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Harris v. Superintendent of New Castle Correctional

United States District Court, S.D. Indiana, Indianapolis Division

February 19, 2015

EDWARD HARRIS, Petitioner,


WILLIAM T. LAWRENCE, District Judge.

The petition of Edward Harris for a writ of habeas corpus challenges a prison disciplinary proceeding identified as No. NCF XX-XX-XXXX. For the reasons explained in this Entry, Harris's habeas petition must be denied.


A. Overview

Prisoners in Indiana custody may not be deprived of good-time credits, Cochran v. Buss, 381 F.3d 637, 639 (7th Cir. 2004) (per curiam), or of credit-earning class, Montgomery v. Anderson, 262 F.3d 641, 644-45 (7th Cir. 2001), without due process. The due process requirement is satisfied with the issuance of advance written notice of the charges, a limited opportunity to present evidence to an impartial decision maker, a written statement articulating the reasons for the disciplinary action and the evidence justifying it, and "some evidence in the record" to support the finding of guilt. Superintendent, Mass. Corr. Inst. v. Hill, 472 U.S. 445, 454 (1985); Wolff v. McDonnell, 418 U.S. 539, 570-71 (1974); Piggie v. Cotton, 344 F.3d 674, 677 (7th Cir. 2003); Webb v. Anderson, 224 F.3d 649, 652 (7th Cir. 2000).

B. The Disciplinary Proceeding

On August 11, 2013, Harris was charged with the prison disciplinary offense of assault or battery (a "B" offense). This charged was based on a conduct report which states the following:

On the above date and approximate time I ofc. Chamness witnessed two offenders standing at ofc desk area. Offenders Harris, E #220296 and Greer, L 876141 were arguing with each other and Harris, E #220296 drew his arm back and hit Greer #876141 in the chest [with] his fist.

On August 11, 2013, Harris was notified of the charge and served him with the screening report. This report notified Harris of his rights. Harris pled not guilty and requested assistance from a lay advocate. He indicated he wished to call Sargent Barton as a witness but declined to request physical evidence.

The hearing was postponed until September 9, 2013, due to a time constraint and the delay in obtaining the witness statement. A hearing officer conducted a disciplinary hearing and found Harris guilty of the charge of assault or battery. Officer Smith served as lay advocate. During the hearing, Harris provided the following statement: "He was hitting me with a stick. I grabbed it and I did not hit him. She told me to let it go and I did."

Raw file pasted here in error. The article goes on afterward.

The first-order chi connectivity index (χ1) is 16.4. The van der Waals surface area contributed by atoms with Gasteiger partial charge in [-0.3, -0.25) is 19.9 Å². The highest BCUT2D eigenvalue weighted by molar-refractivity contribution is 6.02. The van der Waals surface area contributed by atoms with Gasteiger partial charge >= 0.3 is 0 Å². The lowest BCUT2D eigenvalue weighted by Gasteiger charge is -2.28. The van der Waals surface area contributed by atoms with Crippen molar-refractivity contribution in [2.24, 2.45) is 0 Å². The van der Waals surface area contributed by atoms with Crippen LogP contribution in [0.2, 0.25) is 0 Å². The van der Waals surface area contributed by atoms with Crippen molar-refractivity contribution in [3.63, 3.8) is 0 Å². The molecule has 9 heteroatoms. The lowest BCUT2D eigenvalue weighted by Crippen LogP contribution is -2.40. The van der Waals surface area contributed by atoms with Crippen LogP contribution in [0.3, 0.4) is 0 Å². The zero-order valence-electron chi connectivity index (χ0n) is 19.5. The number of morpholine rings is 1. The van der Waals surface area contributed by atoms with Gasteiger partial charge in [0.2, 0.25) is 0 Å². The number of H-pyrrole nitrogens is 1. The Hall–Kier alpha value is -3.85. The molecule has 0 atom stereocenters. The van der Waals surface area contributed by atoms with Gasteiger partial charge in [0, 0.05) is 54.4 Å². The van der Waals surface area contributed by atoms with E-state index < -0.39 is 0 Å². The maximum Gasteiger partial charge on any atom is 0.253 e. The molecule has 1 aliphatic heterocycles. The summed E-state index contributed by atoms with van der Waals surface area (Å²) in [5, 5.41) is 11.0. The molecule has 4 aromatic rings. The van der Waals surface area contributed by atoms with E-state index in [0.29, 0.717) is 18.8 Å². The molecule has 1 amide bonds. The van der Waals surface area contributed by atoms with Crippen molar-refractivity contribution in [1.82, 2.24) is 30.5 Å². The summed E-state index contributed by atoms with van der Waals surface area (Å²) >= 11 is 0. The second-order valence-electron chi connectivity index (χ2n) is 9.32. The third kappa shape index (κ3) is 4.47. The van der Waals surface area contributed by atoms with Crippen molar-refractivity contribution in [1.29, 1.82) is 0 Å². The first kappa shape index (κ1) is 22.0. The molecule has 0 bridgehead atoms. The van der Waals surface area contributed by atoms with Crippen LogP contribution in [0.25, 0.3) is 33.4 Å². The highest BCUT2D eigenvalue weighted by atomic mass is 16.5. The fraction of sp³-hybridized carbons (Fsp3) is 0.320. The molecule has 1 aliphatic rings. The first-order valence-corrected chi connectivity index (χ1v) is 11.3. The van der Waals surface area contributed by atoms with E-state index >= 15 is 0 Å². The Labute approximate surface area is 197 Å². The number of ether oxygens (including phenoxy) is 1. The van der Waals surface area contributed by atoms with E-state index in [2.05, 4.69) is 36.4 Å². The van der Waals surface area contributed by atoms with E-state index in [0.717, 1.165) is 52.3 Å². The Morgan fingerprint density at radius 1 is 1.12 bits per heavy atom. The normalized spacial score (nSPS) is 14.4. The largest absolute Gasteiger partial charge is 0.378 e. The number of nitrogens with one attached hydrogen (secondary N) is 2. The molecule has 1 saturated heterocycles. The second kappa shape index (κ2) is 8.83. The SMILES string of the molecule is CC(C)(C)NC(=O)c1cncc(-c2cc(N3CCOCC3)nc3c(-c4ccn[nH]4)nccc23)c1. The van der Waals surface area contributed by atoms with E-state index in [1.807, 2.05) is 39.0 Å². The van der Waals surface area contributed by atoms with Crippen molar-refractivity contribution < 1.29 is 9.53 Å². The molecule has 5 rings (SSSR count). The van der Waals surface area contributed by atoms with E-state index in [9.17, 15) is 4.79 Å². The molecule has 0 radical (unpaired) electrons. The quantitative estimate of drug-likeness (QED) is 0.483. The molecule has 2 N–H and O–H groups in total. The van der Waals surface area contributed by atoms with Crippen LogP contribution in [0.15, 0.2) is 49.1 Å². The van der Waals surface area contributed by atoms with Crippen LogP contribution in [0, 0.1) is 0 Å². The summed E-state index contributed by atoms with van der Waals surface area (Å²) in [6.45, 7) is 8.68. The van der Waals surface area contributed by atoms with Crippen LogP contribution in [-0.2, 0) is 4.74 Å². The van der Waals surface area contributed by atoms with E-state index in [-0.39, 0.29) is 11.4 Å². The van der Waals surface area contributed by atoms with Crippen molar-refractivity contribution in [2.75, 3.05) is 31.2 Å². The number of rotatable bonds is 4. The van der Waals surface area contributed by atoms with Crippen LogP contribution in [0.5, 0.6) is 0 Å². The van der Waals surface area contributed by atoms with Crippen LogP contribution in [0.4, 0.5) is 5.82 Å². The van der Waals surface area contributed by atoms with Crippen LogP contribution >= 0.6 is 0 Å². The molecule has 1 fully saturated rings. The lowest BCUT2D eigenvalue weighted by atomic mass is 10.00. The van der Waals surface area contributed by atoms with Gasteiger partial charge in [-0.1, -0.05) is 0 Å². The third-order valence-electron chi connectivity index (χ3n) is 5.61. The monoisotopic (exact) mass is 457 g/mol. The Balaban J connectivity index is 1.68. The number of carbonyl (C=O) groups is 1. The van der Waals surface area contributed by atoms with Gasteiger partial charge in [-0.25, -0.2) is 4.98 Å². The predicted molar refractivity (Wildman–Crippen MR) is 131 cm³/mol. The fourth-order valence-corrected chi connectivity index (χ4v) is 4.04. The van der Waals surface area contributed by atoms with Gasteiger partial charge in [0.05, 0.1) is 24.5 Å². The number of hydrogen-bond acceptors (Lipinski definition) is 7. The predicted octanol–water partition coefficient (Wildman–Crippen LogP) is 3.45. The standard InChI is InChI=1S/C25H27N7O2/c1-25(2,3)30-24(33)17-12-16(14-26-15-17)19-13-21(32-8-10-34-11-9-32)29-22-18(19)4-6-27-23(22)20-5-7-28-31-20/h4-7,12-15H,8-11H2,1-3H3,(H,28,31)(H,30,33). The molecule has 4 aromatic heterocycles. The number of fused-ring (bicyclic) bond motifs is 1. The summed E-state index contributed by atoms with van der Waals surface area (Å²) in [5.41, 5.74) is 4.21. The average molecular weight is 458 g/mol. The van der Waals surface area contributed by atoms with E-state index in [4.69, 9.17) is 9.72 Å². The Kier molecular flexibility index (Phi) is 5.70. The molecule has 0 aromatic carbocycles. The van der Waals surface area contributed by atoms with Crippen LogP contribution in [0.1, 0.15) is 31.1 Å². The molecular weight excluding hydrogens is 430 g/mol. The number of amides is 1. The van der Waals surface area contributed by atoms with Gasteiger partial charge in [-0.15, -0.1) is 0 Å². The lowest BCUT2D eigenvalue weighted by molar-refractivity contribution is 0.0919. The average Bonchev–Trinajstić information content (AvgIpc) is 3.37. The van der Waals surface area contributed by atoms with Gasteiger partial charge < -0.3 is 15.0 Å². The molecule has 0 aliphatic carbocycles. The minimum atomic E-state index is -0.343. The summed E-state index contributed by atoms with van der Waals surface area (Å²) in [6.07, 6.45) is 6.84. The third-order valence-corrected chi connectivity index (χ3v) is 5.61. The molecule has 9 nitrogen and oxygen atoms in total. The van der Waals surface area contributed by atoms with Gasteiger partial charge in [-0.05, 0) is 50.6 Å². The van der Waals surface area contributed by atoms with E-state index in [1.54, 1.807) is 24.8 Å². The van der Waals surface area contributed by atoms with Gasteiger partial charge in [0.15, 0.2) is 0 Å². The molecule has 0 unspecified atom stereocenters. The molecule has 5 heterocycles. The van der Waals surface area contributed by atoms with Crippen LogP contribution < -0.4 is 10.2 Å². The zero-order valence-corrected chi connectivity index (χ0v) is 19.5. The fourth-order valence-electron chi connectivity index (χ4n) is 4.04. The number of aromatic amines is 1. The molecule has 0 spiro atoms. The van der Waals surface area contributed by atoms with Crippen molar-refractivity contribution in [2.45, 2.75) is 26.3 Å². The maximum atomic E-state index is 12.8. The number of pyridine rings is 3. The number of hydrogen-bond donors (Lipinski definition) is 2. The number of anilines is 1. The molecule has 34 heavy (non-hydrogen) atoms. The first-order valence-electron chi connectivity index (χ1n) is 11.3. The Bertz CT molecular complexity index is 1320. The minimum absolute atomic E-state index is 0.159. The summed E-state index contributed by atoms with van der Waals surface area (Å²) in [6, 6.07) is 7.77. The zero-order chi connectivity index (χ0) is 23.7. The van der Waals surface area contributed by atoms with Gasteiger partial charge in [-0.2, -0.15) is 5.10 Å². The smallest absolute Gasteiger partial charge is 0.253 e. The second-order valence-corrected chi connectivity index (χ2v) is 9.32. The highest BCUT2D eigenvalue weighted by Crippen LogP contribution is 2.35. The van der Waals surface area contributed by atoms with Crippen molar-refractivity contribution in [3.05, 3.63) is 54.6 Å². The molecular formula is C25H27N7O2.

In lieu of testifying at the hearing, Sargent Barton provided the following written statement: "I have no knowledge of this incident. As you can see, this happened during dayshift and I was not on shift."

The hearing officer found that the charge was supported by the conduct report and the witness statements. Based upon the recommendation of the hearing officer, the following sanctions were imposed: 30 days' loss of commissary and telephone privileges; a 90-day disciplinary segregation suspended; a 90-day deprivation of earned credit time; and a demotion in credit class.

C. Analysis

Harris argues that he is entitled to habeas relief because the evidence was insufficient to support the charge and the sanctions violated his Eighth Amendment rights.

The "some evidence" standard is lenient, "requiring only that the decision not be arbitrary or without support in the record." McPherson v. McBride, 188 F.3d 784, 786 (7th Cir. 1999). A rational adjudicator could readily conclude from the conduct report that Harris was responsible for the assault or battery (a "B" offense) of another offender. This offense is defined as "committing a battery/assault upon another person without a weapon or inflicting bodily injury." See dkt. 9-1; Henderson v. United States Parole Comm'n, 13 F.3d 1073, 1077 (7th Cir. 1993) (a federal habeas court "will overturn the... [conduct board's] decision only if no reasonable adjudicator could have found... [the petitioner] guilty of the offense on the basis of the evidence presented"), cert. denied, 115 S.Ct. 314 (1994); see also Hill, 472 U.S. at 457 ("The Federal Constitution does not require evidence that logically precludes any conclusion but the one reached by the disciplinary board."). A conduct report alone may provide "some evidence" of guilt. McPherson, 188 F.3d at 786. Here, the conduct report shows that Officer Chamness observed Harris hit Greer in the chest. During the hearing, Harris admitted that he was involved in an altercation with Greer, and he failed to provide any evidence aside from his bald statement to demonstrate he did not hit Greer. He only attempted to have Sargent Barton testify on his behalf, but her statement does not aid him. Accordingly, the charge was supported by the conduct report, and this evidence alone is sufficient.

The sanctions imposed were the loss of commissary and telephone privileges; 90-days disciplinary segregation suspended; 90-day deprivation of earned credit time; and a demotion in credit class. There is nothing about these sanctions that could be understood to be cruel and unusual in violation of the Eighth Amendment. Thus no relief is warranted on this basis.

D. Conclusion

"The touchstone of due process is protection of the individual against arbitrary action of the government." Wolff, 418 U.S. at 558. There was no arbitrary action in any aspect of the charge, disciplinary proceedings, or sanctions involved in the events identified in this action, and there was no constitutional infirmity in the proceeding which entitles Harris to the relief he seeks. Accordingly, Harris's petition for a writ of habeas corpus must be denied and the action dismissed. Judgment consistent with this Entry shall now issue.

The clerk is directed to update the docket to reflect the petitioner's address consistent with the distribution portion of this Entry.


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